May 27, 2016
Strong winds from last night’s storm damaged part of the historic Malek Theater grand marquee sign in Independence.
Wind ripped off the left part of the marquee sign, which is located along 2nd Avenue.
Half of the sign is now completely missing, leaving the people of Independence losing an iconic image.
Luckily, the half that fell is still intact, and has been moved inside the theater.
This building has been standing tall since 1946 making it a historic landmark for the city of Independence.
In an instant, with the power of this storm a piece came crashing down.
The theater has been closed for some time now. Now the owner, Anthony Fitz says this is just putting a delay in his plans down to re-open in the future.
“I was just like in awe,” said Fitz. “Just kinda like wow, it was a surprise. It’s been old, something would’ve happened. But I didn’t think the whole side would fall down.”
Fitz says he estimates the repair is going to cost around $50,000.
May 12, 2016
From Los Angeles Business Journal: Apple Inc. is in the in the process of securing a lease for retail space at the historic Tower Theater downtown, according to sources familiar with the transaction. When complete, the lease for an Apple store at the building, at 800 S. Broadway, could spark dramatic changes along a corridor that has long been in flux.
“If you have a retailer like Apple that comes to Broadway, everyone else will follow,” said Jones Lang LaSalle agent Lorena Tomb. “It’s going to push rents up, and it’s going to change the entire street.”
Terms of the deal could not be determined. Apple said it has not made any announcements about a store at that location. The brokerage reportedly representing Apple, Robert K. Futterman & Associates, did not immediately respond to a request for comment.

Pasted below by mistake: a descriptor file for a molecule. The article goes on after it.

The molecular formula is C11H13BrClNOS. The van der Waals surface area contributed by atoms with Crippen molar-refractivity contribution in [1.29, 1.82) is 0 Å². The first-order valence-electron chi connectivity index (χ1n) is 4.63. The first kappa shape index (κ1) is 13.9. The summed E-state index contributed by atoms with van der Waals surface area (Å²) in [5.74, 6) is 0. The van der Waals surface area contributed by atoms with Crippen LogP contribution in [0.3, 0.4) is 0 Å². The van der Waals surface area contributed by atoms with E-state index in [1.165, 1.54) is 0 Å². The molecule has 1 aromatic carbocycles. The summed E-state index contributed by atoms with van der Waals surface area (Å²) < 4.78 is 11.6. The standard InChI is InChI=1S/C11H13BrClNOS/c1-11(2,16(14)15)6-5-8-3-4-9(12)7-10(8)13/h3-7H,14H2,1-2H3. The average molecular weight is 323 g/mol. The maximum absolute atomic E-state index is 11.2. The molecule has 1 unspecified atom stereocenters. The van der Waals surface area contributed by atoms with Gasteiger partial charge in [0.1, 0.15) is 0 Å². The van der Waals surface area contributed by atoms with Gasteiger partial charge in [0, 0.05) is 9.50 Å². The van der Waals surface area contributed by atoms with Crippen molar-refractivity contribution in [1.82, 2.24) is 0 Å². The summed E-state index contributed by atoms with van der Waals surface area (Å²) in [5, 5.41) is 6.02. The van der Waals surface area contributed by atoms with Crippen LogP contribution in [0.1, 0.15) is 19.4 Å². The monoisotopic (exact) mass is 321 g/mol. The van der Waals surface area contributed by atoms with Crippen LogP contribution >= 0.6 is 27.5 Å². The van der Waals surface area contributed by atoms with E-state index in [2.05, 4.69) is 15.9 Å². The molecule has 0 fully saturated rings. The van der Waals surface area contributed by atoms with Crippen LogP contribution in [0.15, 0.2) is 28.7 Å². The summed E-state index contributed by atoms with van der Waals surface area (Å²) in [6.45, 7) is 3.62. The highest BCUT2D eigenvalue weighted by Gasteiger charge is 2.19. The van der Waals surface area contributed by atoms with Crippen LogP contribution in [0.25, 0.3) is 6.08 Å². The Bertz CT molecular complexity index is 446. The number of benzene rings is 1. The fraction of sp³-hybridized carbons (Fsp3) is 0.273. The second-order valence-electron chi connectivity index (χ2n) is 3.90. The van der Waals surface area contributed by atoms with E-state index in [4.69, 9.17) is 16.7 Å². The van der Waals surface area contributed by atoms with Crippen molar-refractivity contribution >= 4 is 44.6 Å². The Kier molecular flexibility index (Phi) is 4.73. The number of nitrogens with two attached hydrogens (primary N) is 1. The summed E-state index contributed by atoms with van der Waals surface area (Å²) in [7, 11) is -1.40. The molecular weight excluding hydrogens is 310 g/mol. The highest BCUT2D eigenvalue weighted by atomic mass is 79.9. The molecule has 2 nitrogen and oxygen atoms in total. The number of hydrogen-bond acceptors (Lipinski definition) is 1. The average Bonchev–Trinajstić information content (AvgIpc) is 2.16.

The stretch of Broadway between First Street and Olympic Boulevard has roughly 250,000 square feet of vacant retail space, despite being populated recently by retailers such as Urban Outfitters, Gap Outlet, Acne Studios, and Oak. The presence of an Apple store could be the spark that reshapes the area.
July 7, 2015
THS is pleased to announce the recipient of the 2015 Thomas DuBuque Research Fellowship: Richard Grell.
May 15, 2015
May is Preservation Month – The National Trust for Historic Preservation (NTHP) encourages organizations like Cinema Treasures, Theatre Historical Society of America, Main Streets, and preservation enthusiasts like you to showcase how we celebrate historic places and the theatres we love.
What can you do to celebrate Preservation Month? Get your camera and head to the nearest historic theatre!
December 17, 2012
For an update on this story, please visit MySanAntonio
August 27, 2011
According to a report from the Hollywood Reporter, Hurricane Irene will have a strong negative impact on this weekend’s box office, as moviegoers flee low-lying coastal areas along the Eastern seaboard.
AMC Entertainment, one of the nation’s largest theater circuits, has said that theaters in Norfolk, Va., Baltimore, Md., and Washington, D.C., will close on Saturday, and predicts that numerous New York theaters will be closed on Sunday. The circuit also is closing all New Jersey theaters at 6 p.m. Saturday.
And Clearview Cinemas, which operates 57 theaters along the Philadelphia-New York corridor, is closing all of its locations Saturday and Sunday.
The closings will likely reduce weekend box office totals by up to $30 million.
(Hurricane Irene image by NASA/GSFC/Jeff Schmaltz/MODIS Land Rapid Response Team)